"That I may finish that book, 'From Man to Man', being of some use, tragedy & bitterness of woman's fate" Read the full letter
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Letter ReferenceSmuts A1/192/89
ArchiveNational Archives Repository, Pretoria
Epistolary TypeLetter
Letter Date5 June 1909
Address FromDe Aar, Northern Cape
Address To
Who ToIsie Smuts nee Krige
Other Versions
PermissionsPlease read before using or citing this transcription
The Project is grateful to the National Archives Repository, Pretoria, for kindly allowing us to transcribe this Olive Schreiner letter, which is part of its Special Collections.
1 de Aar
2 June 5th 1909
4 Dear Isie,
6 Thank you so much for the book of Kaffir-stories you sent me. I would
7like to write you a real long letter about the "woman’s question" &
8so many things, but I’m very sick, dear, & sometimes I feel as if
9all my work were done. Even writing letters to those I love I put off
10from week to week, always hoping I shall be better – but that time
11doesn’t come.
13 I know how lonely you must be with Jan so far away. I see so little of
14my husband he is so busy here; but still I’d rather be near him than
15anywhere away.
17 I shall have to go away in the summer when it gets so hot here that
18even strong men break down, so I want to stay here in the cool weather
19while I can. I have a dear little dog called Ollie who has just had
20four beautiful little pups & two little meerkats, & they are great
21company to me. The great thing in life is to love other things,
22animals, people, every thing – the whole dear old world.
24 I mustn’t forget to ask you about something My sister Ettie has got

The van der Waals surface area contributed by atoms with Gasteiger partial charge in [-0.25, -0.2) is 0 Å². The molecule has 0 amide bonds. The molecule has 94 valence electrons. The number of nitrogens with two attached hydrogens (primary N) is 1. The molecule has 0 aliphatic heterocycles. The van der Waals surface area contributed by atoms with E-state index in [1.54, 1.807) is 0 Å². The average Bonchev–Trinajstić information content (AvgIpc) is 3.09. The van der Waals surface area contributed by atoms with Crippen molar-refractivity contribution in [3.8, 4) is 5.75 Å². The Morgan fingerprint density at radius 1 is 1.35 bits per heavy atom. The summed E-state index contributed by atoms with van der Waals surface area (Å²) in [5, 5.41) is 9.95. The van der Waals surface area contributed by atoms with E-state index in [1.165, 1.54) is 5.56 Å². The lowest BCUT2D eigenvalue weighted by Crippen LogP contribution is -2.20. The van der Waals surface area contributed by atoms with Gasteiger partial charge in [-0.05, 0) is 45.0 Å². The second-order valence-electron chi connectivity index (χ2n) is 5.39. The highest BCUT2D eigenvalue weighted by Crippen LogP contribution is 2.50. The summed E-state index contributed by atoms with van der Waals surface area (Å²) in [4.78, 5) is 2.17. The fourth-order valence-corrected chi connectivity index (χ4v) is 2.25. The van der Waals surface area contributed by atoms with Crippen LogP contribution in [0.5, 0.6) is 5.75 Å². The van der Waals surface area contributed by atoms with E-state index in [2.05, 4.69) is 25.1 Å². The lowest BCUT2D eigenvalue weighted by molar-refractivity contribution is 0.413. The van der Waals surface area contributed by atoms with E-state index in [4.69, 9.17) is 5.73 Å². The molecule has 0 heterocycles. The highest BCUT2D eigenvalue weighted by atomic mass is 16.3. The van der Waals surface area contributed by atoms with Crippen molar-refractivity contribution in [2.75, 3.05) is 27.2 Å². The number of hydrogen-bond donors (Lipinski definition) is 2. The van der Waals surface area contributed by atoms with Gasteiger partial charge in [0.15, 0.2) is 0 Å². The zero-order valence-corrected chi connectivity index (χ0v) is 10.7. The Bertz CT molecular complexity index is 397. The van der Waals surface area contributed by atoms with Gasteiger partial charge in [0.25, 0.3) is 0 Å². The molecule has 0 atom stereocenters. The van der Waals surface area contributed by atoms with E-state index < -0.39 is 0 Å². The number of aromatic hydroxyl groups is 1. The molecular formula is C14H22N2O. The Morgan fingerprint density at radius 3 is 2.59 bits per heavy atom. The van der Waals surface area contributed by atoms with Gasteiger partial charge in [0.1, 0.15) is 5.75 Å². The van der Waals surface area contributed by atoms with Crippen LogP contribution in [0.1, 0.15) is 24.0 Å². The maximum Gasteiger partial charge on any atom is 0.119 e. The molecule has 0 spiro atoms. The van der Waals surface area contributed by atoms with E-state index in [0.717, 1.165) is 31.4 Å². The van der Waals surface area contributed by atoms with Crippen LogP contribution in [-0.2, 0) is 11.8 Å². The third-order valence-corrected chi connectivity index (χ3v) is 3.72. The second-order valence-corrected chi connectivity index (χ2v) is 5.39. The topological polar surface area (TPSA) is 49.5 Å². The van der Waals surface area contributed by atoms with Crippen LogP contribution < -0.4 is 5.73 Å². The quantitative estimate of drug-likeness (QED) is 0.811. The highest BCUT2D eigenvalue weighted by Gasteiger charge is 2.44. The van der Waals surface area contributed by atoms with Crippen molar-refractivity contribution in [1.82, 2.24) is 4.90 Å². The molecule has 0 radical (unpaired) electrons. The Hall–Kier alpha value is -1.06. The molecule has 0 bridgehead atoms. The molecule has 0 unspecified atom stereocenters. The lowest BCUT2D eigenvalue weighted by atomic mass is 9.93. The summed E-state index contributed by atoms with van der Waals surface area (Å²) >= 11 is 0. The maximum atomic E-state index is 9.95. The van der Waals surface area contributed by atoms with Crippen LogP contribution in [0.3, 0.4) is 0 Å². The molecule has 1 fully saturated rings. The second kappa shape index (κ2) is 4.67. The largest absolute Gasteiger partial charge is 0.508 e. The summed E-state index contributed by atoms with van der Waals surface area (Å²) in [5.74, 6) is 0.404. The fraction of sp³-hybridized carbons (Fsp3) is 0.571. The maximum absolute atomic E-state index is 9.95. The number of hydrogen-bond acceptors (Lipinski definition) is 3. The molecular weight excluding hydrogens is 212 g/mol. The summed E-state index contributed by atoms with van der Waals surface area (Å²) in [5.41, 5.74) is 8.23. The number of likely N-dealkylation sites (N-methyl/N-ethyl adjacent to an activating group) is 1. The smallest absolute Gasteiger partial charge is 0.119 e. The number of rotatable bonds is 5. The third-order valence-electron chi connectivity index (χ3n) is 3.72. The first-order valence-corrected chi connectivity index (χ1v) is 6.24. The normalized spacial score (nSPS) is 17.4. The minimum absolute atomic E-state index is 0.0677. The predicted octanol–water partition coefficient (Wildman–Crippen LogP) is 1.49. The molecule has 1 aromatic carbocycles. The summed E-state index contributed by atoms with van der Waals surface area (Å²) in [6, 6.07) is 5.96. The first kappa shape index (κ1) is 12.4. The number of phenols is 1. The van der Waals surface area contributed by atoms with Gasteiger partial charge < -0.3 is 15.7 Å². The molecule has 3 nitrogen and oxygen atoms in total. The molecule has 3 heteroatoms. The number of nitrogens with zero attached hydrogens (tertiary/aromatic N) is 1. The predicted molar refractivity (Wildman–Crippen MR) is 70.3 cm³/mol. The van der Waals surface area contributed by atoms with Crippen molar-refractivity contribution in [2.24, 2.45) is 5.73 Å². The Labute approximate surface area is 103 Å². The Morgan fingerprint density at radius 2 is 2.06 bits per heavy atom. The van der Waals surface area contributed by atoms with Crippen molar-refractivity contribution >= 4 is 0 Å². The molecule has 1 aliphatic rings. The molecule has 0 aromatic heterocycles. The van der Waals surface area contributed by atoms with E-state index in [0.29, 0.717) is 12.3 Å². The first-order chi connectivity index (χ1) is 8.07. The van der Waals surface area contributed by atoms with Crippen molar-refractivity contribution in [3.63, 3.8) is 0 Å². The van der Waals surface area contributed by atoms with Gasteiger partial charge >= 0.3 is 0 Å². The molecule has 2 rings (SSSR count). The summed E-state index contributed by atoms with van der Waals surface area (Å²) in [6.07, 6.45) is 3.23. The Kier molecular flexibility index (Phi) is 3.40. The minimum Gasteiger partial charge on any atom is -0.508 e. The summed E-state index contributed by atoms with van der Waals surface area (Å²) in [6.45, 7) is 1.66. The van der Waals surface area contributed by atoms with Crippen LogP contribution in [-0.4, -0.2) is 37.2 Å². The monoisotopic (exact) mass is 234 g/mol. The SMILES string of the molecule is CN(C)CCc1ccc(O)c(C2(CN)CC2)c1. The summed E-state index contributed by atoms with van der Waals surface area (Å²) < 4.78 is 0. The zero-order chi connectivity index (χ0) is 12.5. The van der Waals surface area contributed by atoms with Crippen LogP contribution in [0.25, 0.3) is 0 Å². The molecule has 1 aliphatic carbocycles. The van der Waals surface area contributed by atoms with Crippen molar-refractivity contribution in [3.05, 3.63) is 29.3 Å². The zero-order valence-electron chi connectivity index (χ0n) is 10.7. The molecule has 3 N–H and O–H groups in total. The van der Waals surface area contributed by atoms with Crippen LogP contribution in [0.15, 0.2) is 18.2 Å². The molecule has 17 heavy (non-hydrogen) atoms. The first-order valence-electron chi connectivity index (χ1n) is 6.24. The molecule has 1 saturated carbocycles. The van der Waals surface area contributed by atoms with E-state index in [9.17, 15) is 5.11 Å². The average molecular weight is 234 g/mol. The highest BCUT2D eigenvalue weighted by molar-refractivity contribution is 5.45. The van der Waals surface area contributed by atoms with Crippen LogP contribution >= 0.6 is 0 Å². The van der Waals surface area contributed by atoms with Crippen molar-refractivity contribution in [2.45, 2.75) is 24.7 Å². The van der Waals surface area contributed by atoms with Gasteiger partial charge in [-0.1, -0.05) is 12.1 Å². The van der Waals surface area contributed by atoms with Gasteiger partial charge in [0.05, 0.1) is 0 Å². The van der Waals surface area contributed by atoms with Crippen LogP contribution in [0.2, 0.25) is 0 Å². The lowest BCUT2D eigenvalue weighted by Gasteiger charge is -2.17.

25a beautiful old old Dutch house up on the mountain side behind Cape
26Town, its about ten minutes drive into the city: its called the
27Highlands. It’s got about 50 acre of ground about it. Her health is
28quite broken down & she is going to try let it, & go away for change.
29She wants to let the big house all furnished: she will let it for £15
30a month. Some time ago she refused £36 for a month for it but things
31are now so bad in Cape Town no one can afford to pay high rents.
32I’ve been wondering if perhaps you might know of any one who would
33like to hire it. It would just suit you because its so perfectly quiet
34with the big grounds round it; though so near to the town it’s like
35a farm. But she wants to let it at once, & I suppose you will not be
36coming down till the Union parliament meets. If you know of any one
37who might hire it I would be so glad if you would tell them about it.
38I enclose a picture of the house. It’s only Pretoria or Johannesburg
39people who would be likely to want such a big house. There are two
40little houses on the estate one of which she will keep for herself &
41one of which a niece of mine lives in, so it is not quite lonely.
43 Its beautifully cool up there on the mountain side when its quite hot
44in Cape Town itself. It would be the greatest kindness if you could do
45me if you would friend tell any one who would hire it. There are big
46outbuildings where cows, carriages & motor cars could be kept.
48 I hope the little ones are well. I like their pictures much. Santa
49looks just brimful of mischief & life!
51 I wish you were nearer me that I could sometimes go & spend a few days
52with you. It would be such a nice rest. The journey to Pretoria is too
53long & expensive for just a few days. Good bye dear.
55 My unchanging love always turns towards you.
56 Olive
The book of 'Kaffir-stories' Schreiner refers to has not been established.